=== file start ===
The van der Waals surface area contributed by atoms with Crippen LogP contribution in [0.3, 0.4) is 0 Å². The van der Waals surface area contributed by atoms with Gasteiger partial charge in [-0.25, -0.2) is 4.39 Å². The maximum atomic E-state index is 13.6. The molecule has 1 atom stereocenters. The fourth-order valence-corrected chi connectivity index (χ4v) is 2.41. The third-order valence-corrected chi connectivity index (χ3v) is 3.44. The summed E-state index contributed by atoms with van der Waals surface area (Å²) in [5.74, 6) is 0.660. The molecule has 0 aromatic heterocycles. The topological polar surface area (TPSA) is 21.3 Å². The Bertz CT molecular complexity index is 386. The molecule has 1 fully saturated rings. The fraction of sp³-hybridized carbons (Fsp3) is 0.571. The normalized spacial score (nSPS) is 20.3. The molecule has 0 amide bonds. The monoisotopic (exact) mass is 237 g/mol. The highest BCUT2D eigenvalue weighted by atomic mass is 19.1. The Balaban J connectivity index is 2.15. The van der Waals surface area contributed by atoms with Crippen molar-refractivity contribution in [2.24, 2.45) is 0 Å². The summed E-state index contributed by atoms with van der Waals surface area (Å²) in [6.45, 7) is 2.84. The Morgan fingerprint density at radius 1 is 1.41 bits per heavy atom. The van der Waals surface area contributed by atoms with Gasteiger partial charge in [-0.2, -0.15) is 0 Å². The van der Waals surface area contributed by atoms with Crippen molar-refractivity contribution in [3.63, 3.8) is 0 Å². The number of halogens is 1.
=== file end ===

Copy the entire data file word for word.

The van der Waals surface area contributed by atoms with Crippen LogP contribution in [0.3, 0.4) is 0 Å². The van der Waals surface area contributed by atoms with Gasteiger partial charge in [-0.25, -0.2) is 4.39 Å². The maximum atomic E-state index is 13.6. The molecule has 1 atom stereocenters. The fourth-order valence-corrected chi connectivity index (χ4v) is 2.41. The third-order valence-corrected chi connectivity index (χ3v) is 3.44. The summed E-state index contributed by atoms with van der Waals surface area (Å²) in [5.74, 6) is 0.660. The molecule has 0 aromatic heterocycles. The topological polar surface area (TPSA) is 21.3 Å². The Bertz CT molecular complexity index is 386. The molecule has 1 fully saturated rings. The fraction of sp³-hybridized carbons (Fsp3) is 0.571. The normalized spacial score (nSPS) is 20.3. The molecule has 0 amide bonds. The monoisotopic (exact) mass is 237 g/mol. The highest BCUT2D eigenvalue weighted by atomic mass is 19.1. The Balaban J connectivity index is 2.15. The van der Waals surface area contributed by atoms with Crippen molar-refractivity contribution in [2.24, 2.45) is 0 Å². The summed E-state index contributed by atoms with van der Waals surface area (Å²) in [6.45, 7) is 2.84. The Morgan fingerprint density at radius 1 is 1.41 bits per heavy atom. The van der Waals surface area contributed by atoms with Gasteiger partial charge in [-0.2, -0.15) is 0 Å². The van der Waals surface area contributed by atoms with Crippen molar-refractivity contribution in [3.63, 3.8) is 0 Å². The number of halogens is 1.